But Allen conceded that the Taliban’s ability to attack U.S. troops has not meaningfully diminished over the past year. Attacks initiated by the Taliban are down three percent over this time last year, when the Obama administration announced it would begin to withdraw the 30,000 surge troops. Allen argued that clearing the population centers was significant, but said straightforwardly that the drop in violence “may not be statistically significant.” And that relative stasis in violence follows a similar statistical plateau from the previous year.
And yet the push to train Afghans under the myth they can take over security continues. I’ll let the father of one recent victim of green on blue violence have the final word here:
The grief-stricken father of a slain Marine lashed out at the U.S. training policies with the Afghan National Security Forces. His son’s death became one of many recent insider attacks leading to high-level meetings between U.S. and Afghan leader to re-evaluate their training methods.
“At the end of the day, what happened is my son trained somebody to murder him,” Greg Buckley Sr. said at the funeral Saturday for Lance Cpl. Gregory T. Buckley, 21, of Oceanside, N.Y., according to a CBS report.
The Afghan recruits “come in, they say, ‘We want to be police officers,’ and we hand them a blue uniform and hand them an AK-47? That’s insane,” the father told CBS as he stood surrounded by family and friends wearing buttons with a picture of his fallen son in uniform.
Are we changing Commanders in Afghanistan more often than what would be “normal” for a war of occupation? I’m just wondering if military expertise is so subordinate to political expediency and or objectives that musical Commanders is the result. In the end no one General will own this turkey, just Obama and maybe Panetta?
@BSbafflesbrains: We do change who is in charge there a lot. Some of the changes are due to people falling out of favor (McKiernon, McChrystal) but others seem to move up rather than out (Petraeus, Allen).
So, in Garmsir, Helmand, the unvetted tea-boy of the district police chief was now hungry, I guess. As was one of the district police chief’s top officers. Separately.
Or, Afghan players, looking to a post-withdraw Afghanistan, are gaining political and military power via government position, and doled-out security forces, and members of parliament, and U.S. contracting money, and such. And at the same time, are an anti-government and anti-U.S. insurgency. It’s all one strategy.
An important command change recently was Lt. General William Caldwell, who had been in charge of the vital and ramped-up NATO Training Mission-Afghanistan.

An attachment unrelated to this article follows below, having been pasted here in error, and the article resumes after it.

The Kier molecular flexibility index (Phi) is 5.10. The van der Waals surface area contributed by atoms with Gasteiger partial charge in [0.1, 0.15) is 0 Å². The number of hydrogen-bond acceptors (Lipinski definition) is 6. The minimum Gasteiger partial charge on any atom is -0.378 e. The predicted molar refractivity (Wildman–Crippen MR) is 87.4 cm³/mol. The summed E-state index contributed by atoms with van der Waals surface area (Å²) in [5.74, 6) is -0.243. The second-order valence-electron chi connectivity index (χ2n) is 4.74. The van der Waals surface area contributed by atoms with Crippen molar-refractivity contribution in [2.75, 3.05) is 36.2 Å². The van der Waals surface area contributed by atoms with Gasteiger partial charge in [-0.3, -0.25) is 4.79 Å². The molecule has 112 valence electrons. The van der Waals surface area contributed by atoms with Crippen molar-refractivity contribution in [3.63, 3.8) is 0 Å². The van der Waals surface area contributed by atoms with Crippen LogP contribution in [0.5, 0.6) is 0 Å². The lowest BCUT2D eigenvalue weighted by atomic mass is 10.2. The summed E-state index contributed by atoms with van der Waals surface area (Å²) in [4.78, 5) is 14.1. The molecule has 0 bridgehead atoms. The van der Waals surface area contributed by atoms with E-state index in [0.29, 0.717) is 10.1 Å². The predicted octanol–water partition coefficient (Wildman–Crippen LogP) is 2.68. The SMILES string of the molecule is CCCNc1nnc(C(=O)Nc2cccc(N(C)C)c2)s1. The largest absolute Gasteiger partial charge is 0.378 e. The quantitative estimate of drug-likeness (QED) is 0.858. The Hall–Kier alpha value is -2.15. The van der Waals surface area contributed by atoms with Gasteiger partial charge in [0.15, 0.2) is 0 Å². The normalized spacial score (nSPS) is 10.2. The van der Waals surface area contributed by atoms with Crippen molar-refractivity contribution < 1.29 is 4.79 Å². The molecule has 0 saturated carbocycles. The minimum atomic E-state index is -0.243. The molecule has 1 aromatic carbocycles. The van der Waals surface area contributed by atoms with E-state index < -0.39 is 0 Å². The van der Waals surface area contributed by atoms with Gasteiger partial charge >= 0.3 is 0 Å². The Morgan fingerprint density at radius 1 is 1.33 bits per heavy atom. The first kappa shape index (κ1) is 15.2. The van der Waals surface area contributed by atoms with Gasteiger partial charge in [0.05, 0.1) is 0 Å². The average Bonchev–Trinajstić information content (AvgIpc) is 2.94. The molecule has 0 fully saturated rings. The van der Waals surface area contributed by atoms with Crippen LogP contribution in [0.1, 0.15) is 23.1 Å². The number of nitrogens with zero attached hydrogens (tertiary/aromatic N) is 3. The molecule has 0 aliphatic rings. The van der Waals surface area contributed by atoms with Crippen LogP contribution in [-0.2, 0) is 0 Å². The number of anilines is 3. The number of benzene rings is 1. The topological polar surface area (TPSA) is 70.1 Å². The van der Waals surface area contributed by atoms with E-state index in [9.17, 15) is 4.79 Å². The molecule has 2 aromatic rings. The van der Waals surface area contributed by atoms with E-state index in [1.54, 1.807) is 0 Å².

Messy Afghan politics look like they will manage to get Afghan Defense Minister Abdul Rahim Wardak sacked, for his role in the Dawood Hospital scandal. Despite the corrupt Defense Minister being a very strong American favorite.
Meanwhile, messy American politics only managed to get the American Lt. General who squashed investigation of the scandal, quietly reassigned to the homeland.
New York Times has posted their coverage of the news conference. In a wonderful bit of whitewashing, there is no coverage at all of the stupid Ramadan fasting excuse. However, they do elaborate on the point I was wondering about:
Does Allen know that during Ramadan, people eat between sunset and dawn, so they really aren’t starving?
As I sit here in Kabul and read this post and the related links and comments, I am left wondering at the startling omission of the fact that, during Ramadan fasting, it is considered particularly offensive for non-Muslims to eat and drink in front of those observing the fast. Moreover, some of my Afghan friends told me that the word on the street from the religious extremists was that killing someone who wasn’t fasting, particularly if that someone was a foreigner, was a guaranteed path to heaven.
Also, from personal observation, I can tell you that 14-15 hours without food, drink (including water) and, for those so afflicted, tobacco, does indeed produce stress, stress I have seen demonstrated in the driving behavior of already terminally insane Afghan drivers – even more erratic driving than usual, yelling and the occasional fist fight.
While I certainly don’t consider Ramadan fasting to be any kind of rationale for killing, I think it helps to have a little bit more nuanced view than the one you present.
I don’t think it’s much of a secret that there tends to be a spike in planned, calculated violence most every Ramadan in Afghanistan.
Or that our military knows this, and plans and accounts for it:
Meanwhile, when it meets our military P.R. needs of the moment, they’ll spew laughable stuff about the cause being wooziness from hunger or the like.
Tangentially OT – I thought I’d throw this comment up in 2 of your posts Jim just in case it might get missed.
Via the AP, it looks like the “divorce” is starting with a custody battle:
@Raphael Cruz: Gonna have to find room in your nuance there to explain why this didn’t happen in any of the other many years since we’ve been “training” troops both in Afghanistan and Iraq.
@Raphael Cruz: I, for one, much appreciate your “feet on the ground” commentary.
@Jim White: I had similar thoughts.
I would also say that given the publicly-reported high level of attention this issue has attained within the White House, and by Chairman of the Joint Chiefs of Staff Dempsey on his recent trip to Afghanistan as well, it would seem to indicate that that the current level of green-on-blue attacks is understood at the top of the US chain of command as being something more anomalous than just what has occurred in past years.